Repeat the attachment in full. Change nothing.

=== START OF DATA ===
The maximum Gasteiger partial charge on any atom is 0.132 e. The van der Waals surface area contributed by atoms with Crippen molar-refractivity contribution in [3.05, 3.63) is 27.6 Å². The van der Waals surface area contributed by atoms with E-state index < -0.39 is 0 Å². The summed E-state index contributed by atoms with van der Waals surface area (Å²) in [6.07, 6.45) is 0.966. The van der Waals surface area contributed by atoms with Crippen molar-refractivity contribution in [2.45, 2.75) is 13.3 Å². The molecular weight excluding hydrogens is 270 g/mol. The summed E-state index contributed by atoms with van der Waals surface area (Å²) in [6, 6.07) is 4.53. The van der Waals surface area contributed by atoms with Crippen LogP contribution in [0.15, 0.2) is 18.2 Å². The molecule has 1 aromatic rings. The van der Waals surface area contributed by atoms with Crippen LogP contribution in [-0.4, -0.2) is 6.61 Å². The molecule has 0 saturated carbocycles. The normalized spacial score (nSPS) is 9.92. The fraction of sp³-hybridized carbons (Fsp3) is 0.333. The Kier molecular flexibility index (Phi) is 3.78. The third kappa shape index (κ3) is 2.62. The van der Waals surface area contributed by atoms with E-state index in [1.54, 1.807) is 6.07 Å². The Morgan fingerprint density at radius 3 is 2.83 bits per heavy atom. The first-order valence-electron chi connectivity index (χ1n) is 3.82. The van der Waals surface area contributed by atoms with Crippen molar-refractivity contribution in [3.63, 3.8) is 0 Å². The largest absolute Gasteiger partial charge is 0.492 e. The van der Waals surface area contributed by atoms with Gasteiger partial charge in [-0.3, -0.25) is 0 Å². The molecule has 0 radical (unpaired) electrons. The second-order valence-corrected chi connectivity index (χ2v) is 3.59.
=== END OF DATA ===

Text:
The maximum Gasteiger partial charge on any atom is 0.132 e. The van der Waals surface area contributed by atoms with Crippen molar-refractivity contribution in [3.05, 3.63) is 27.6 Å². The van der Waals surface area contributed by atoms with E-state index < -0.39 is 0 Å². The summed E-state index contributed by atoms with van der Waals surface area (Å²) in [6.07, 6.45) is 0.966. The van der Waals surface area contributed by atoms with Crippen molar-refractivity contribution in [2.45, 2.75) is 13.3 Å². The molecular weight excluding hydrogens is 270 g/mol. The summed E-state index contributed by atoms with van der Waals surface area (Å²) in [6, 6.07) is 4.53. The van der Waals surface area contributed by atoms with Crippen LogP contribution in [0.15, 0.2) is 18.2 Å². The molecule has 1 aromatic rings. The van der Waals surface area contributed by atoms with Crippen LogP contribution in [-0.4, -0.2) is 6.61 Å². The molecule has 0 saturated carbocycles. The normalized spacial score (nSPS) is 9.92. The fraction of sp³-hybridized carbons (Fsp3) is 0.333. The Kier molecular flexibility index (Phi) is 3.78. The third kappa shape index (κ3) is 2.62. The van der Waals surface area contributed by atoms with E-state index in [1.54, 1.807) is 6.07 Å². The Morgan fingerprint density at radius 3 is 2.83 bits per heavy atom. The first-order valence-electron chi connectivity index (χ1n) is 3.82. The van der Waals surface area contributed by atoms with Crippen molar-refractivity contribution in [3.63, 3.8) is 0 Å². The largest absolute Gasteiger partial charge is 0.492 e. The van der Waals surface area contributed by atoms with Gasteiger partial charge in [-0.3, -0.25) is 0 Å². The molecule has 0 radical (unpaired) electrons. The second-order valence-corrected chi connectivity index (χ2v) is 3.59.